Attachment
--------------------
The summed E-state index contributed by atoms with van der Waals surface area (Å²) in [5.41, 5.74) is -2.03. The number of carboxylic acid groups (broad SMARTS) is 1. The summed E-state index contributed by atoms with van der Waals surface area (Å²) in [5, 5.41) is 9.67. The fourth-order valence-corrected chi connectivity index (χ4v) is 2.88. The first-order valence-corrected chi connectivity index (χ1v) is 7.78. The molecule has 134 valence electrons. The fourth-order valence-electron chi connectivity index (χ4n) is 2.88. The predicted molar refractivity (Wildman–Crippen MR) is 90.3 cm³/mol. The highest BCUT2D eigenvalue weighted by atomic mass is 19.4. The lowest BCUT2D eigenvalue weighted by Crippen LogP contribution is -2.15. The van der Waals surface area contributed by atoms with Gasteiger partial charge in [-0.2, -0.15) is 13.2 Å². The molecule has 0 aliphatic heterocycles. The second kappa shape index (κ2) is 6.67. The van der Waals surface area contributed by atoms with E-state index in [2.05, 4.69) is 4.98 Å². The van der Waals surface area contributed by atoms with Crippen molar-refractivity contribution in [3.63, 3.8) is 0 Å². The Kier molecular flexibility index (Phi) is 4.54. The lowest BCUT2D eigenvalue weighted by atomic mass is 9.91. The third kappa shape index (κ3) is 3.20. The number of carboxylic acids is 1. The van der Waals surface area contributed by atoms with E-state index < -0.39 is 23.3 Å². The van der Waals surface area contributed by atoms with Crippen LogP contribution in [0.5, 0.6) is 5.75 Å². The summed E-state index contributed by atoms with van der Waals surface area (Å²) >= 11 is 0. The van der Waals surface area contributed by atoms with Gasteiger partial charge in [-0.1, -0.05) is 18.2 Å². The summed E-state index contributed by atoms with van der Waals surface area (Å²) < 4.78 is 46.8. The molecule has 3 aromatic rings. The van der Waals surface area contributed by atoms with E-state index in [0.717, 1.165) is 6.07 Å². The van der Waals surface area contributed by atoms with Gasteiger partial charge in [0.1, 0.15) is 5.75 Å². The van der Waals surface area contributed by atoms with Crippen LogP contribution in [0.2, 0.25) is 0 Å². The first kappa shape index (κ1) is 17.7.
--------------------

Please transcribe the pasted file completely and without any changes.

The summed E-state index contributed by atoms with van der Waals surface area (Å²) in [5.41, 5.74) is -2.03. The number of carboxylic acid groups (broad SMARTS) is 1. The summed E-state index contributed by atoms with van der Waals surface area (Å²) in [5, 5.41) is 9.67. The fourth-order valence-corrected chi connectivity index (χ4v) is 2.88. The first-order valence-corrected chi connectivity index (χ1v) is 7.78. The molecule has 134 valence electrons. The fourth-order valence-electron chi connectivity index (χ4n) is 2.88. The predicted molar refractivity (Wildman–Crippen MR) is 90.3 cm³/mol. The highest BCUT2D eigenvalue weighted by atomic mass is 19.4. The lowest BCUT2D eigenvalue weighted by Crippen LogP contribution is -2.15. The van der Waals surface area contributed by atoms with Gasteiger partial charge in [-0.2, -0.15) is 13.2 Å². The molecule has 0 aliphatic heterocycles. The second kappa shape index (κ2) is 6.67. The van der Waals surface area contributed by atoms with E-state index in [2.05, 4.69) is 4.98 Å². The van der Waals surface area contributed by atoms with Crippen molar-refractivity contribution in [3.63, 3.8) is 0 Å². The Kier molecular flexibility index (Phi) is 4.54. The lowest BCUT2D eigenvalue weighted by atomic mass is 9.91. The third kappa shape index (κ3) is 3.20. The number of carboxylic acids is 1. The van der Waals surface area contributed by atoms with E-state index < -0.39 is 23.3 Å². The van der Waals surface area contributed by atoms with Crippen LogP contribution in [0.5, 0.6) is 5.75 Å². The summed E-state index contributed by atoms with van der Waals surface area (Å²) >= 11 is 0. The van der Waals surface area contributed by atoms with Gasteiger partial charge in [-0.1, -0.05) is 18.2 Å². The summed E-state index contributed by atoms with van der Waals surface area (Å²) < 4.78 is 46.8. The molecule has 3 aromatic rings. The van der Waals surface area contributed by atoms with E-state index in [0.717, 1.165) is 6.07 Å². The van der Waals surface area contributed by atoms with Gasteiger partial charge in [0.1, 0.15) is 5.75 Å². The van der Waals surface area contributed by atoms with Crippen LogP contribution in [0.2, 0.25) is 0 Å². The first kappa shape index (κ1) is 17.7.